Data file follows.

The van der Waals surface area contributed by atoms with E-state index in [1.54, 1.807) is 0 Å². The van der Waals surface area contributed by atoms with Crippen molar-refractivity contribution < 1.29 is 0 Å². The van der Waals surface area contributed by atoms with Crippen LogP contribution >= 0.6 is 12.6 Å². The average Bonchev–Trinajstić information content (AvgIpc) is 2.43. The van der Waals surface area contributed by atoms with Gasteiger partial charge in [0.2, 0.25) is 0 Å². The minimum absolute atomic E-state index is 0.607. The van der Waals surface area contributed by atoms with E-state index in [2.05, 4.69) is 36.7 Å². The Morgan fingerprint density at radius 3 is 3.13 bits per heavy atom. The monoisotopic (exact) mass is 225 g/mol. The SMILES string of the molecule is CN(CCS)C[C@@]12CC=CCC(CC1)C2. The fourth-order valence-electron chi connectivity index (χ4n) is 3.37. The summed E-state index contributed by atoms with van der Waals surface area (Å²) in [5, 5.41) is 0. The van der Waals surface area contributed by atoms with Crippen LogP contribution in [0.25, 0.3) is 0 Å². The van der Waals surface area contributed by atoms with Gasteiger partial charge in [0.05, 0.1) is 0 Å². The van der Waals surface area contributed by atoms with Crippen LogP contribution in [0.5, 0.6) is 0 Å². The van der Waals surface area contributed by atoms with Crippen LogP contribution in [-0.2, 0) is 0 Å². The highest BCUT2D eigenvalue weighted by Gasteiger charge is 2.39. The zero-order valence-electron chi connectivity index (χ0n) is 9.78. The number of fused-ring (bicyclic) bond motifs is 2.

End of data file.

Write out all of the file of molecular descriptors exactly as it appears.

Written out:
The van der Waals surface area contributed by atoms with E-state index in [1.54, 1.807) is 0 Å². The van der Waals surface area contributed by atoms with Crippen molar-refractivity contribution < 1.29 is 0 Å². The van der Waals surface area contributed by atoms with Crippen LogP contribution >= 0.6 is 12.6 Å². The average Bonchev–Trinajstić information content (AvgIpc) is 2.43. The van der Waals surface area contributed by atoms with Gasteiger partial charge in [0.2, 0.25) is 0 Å². The minimum absolute atomic E-state index is 0.607. The van der Waals surface area contributed by atoms with E-state index in [2.05, 4.69) is 36.7 Å². The Morgan fingerprint density at radius 3 is 3.13 bits per heavy atom. The monoisotopic (exact) mass is 225 g/mol. The SMILES string of the molecule is CN(CCS)C[C@@]12CC=CCC(CC1)C2. The fourth-order valence-electron chi connectivity index (χ4n) is 3.37. The summed E-state index contributed by atoms with van der Waals surface area (Å²) in [5, 5.41) is 0. The van der Waals surface area contributed by atoms with Crippen LogP contribution in [0.25, 0.3) is 0 Å². The van der Waals surface area contributed by atoms with Gasteiger partial charge in [0.05, 0.1) is 0 Å². The van der Waals surface area contributed by atoms with Crippen LogP contribution in [0.5, 0.6) is 0 Å². The van der Waals surface area contributed by atoms with Crippen LogP contribution in [-0.2, 0) is 0 Å². The highest BCUT2D eigenvalue weighted by Gasteiger charge is 2.39. The zero-order valence-electron chi connectivity index (χ0n) is 9.78. The number of fused-ring (bicyclic) bond motifs is 2.